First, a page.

top of page

Silver Lining

If there’s a silver lining to the tragedy of the Covid19 pandemic, it’s what we are learning and appreciating about our place on the planet and how our human existence impacts and is impacted by our fellow species.

Nearly everything on earth has an anatomy. SARS-CoV-2, the virus behind the disease we know as Covid19, has an anatomy. It’s in the family of corona viruses that all look similarly on a microscopic scale, with spikes stemming from a spherical surface. SARS, MERS, and SARS-CoV-2 are cousins in the family.

Just like humans, which developed from primates, SARS-CoV-2 has been tweaking itself over time. Since it arrived on our shores, scientists have been mapping its genome and noting its mutations. In this way, they can monitor the virus’ spread and identify how it is moving through the population. For instance, the SARS-CoV-2 genome taken from a patient who tests positive in New York City in August looks decidedly different from the SARS-CoV-2 genome taken from a patient in Seattle in January. Think of these scientists a bit like archeologists who find a certain bone in a certain country and, with carbon dating, can place that animal chronologically in its place. Mutations often help put it there.

Check out this source for real-time tracking of the SARS-CoV-2 evolution.

Consider Charles Darwin’s sketched Tree of Life sketch, which illustrated his idea that species share common ancestors over time. SARS-CoV-2 has its own tree of life and it’s going bonkers this year.

The virus has landed in humans, but it traveled to get to us. The pandemic has revealed how interconnected we are with all the Earth’s other species. Virologists aren’t the only busy researchers in 2020. Globally, economists and environmentalists are also weighing in on how humans themselves have made pandemics more and more likely. This article in Nature

supports through research how a steady, tragic decline in biodiversity has led to the increase likelihood of global pandemics like the one we are experiencing now. Learn more about that here and here.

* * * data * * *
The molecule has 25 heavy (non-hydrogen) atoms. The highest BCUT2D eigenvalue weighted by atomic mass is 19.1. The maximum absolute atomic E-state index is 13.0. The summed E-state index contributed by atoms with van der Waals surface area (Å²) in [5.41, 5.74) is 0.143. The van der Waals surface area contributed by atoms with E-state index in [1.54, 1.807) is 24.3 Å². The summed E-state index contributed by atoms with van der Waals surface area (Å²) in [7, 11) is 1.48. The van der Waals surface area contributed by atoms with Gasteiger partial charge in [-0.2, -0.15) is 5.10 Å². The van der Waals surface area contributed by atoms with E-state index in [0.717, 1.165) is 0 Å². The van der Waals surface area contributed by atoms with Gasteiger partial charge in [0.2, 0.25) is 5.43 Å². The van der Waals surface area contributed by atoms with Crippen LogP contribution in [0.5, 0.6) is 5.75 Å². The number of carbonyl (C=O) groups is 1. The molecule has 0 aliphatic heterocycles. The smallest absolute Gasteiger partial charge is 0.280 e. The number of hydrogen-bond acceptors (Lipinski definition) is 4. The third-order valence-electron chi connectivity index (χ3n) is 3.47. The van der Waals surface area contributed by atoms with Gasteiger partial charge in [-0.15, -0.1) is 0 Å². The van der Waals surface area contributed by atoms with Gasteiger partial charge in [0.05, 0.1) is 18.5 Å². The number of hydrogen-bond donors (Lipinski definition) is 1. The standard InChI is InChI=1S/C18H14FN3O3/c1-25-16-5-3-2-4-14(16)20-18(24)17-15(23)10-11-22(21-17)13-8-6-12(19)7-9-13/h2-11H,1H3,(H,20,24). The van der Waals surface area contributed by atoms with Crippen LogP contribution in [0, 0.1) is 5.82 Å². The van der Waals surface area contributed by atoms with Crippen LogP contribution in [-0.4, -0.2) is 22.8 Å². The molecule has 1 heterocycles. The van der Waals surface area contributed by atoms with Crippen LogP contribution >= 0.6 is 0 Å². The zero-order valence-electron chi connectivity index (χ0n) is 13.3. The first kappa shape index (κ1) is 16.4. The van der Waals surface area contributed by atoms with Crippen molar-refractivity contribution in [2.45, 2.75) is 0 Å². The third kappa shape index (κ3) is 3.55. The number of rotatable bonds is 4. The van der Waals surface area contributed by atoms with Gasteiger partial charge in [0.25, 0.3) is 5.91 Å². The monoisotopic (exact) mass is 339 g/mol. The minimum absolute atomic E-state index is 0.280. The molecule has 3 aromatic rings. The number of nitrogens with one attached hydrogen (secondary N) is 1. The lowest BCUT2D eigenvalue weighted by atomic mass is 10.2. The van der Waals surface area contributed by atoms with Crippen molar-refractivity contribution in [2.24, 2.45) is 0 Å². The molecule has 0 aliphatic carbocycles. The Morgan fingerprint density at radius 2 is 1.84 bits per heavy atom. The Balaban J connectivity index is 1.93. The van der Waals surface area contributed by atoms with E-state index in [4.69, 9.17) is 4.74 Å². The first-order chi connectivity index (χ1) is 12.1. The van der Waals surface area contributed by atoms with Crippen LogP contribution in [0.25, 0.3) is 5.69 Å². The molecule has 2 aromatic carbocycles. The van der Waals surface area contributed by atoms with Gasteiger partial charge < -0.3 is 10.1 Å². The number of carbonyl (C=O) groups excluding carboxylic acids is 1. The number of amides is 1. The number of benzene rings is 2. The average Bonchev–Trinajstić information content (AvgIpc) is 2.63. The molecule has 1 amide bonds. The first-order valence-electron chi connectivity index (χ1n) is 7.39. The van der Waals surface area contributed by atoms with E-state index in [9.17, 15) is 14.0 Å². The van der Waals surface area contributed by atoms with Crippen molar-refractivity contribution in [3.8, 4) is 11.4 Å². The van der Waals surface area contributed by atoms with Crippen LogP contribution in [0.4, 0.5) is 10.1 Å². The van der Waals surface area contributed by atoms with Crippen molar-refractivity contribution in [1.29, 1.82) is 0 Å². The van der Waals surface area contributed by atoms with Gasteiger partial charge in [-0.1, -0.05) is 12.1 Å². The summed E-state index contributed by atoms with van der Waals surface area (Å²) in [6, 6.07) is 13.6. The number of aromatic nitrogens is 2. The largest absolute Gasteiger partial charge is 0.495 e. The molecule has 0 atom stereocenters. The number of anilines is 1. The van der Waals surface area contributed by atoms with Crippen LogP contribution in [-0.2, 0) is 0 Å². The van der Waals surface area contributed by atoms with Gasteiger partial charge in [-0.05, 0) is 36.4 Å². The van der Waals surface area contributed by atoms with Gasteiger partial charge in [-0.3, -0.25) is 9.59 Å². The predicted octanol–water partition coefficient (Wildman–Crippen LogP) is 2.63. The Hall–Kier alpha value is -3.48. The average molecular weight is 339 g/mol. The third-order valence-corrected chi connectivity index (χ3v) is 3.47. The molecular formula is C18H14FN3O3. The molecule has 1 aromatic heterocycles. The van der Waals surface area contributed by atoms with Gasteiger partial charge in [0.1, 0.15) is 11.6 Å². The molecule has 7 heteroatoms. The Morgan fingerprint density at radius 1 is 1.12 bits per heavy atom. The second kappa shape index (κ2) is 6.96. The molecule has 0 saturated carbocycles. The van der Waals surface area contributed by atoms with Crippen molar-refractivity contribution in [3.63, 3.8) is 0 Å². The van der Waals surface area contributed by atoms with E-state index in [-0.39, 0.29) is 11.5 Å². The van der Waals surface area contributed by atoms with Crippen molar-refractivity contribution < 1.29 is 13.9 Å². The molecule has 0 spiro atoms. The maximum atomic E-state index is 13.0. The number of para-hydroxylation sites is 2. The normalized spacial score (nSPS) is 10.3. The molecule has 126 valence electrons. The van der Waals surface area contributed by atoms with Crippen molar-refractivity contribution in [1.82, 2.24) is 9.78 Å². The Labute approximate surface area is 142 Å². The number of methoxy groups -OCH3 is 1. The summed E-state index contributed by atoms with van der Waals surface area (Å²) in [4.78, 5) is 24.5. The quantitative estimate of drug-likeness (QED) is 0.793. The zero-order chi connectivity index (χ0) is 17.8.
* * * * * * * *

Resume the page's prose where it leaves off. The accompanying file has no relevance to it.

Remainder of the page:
When we were early humans, cooking and socializing around a campfire, microbes were exchanged all the time. We got them and gave them when we farmed and hunted, too. This regular exchange made us healthier and more resilient.

But eons ago, we didn’t have planes to take us to different continents. Nor did we encroach on wild spaces in the oppressive way we do now. Nor did we grow monocultures and raise single species of animals in packed warehouses which has accelerated and exacerbated health concerns as Rob Wallace wrote in Big Farms Make Big Flu.

Maybe we should take a tip from the underground. When scientists consider what’s below, they behind to appreciate what’s above. A tree is “a node in a network of underworld exchanges between fungi, roots, bacteria, lichen, insects, and other plants,” wrote Kate Brown, a professor in the Science, Technology, and Society program at the Massachusetts Institute of Technology.

“Our picture of the human body is shifting, too. It seems less like a self-contained vessel, defined by one’s genetic code and ruled by a brain, than like a microbial ecosystem that sweeps along in atmospheric currents, harvesting gases, bacteria, phages, fungal spores, and airborne toxins in its nets.”

As much as we need to isolate nowadays, scientists are helping us understand that humans are part of a massive web of living creatures, flora and fauna. We can’t just take care of ourselves if we want to avoid the next pandemic.








bottom of page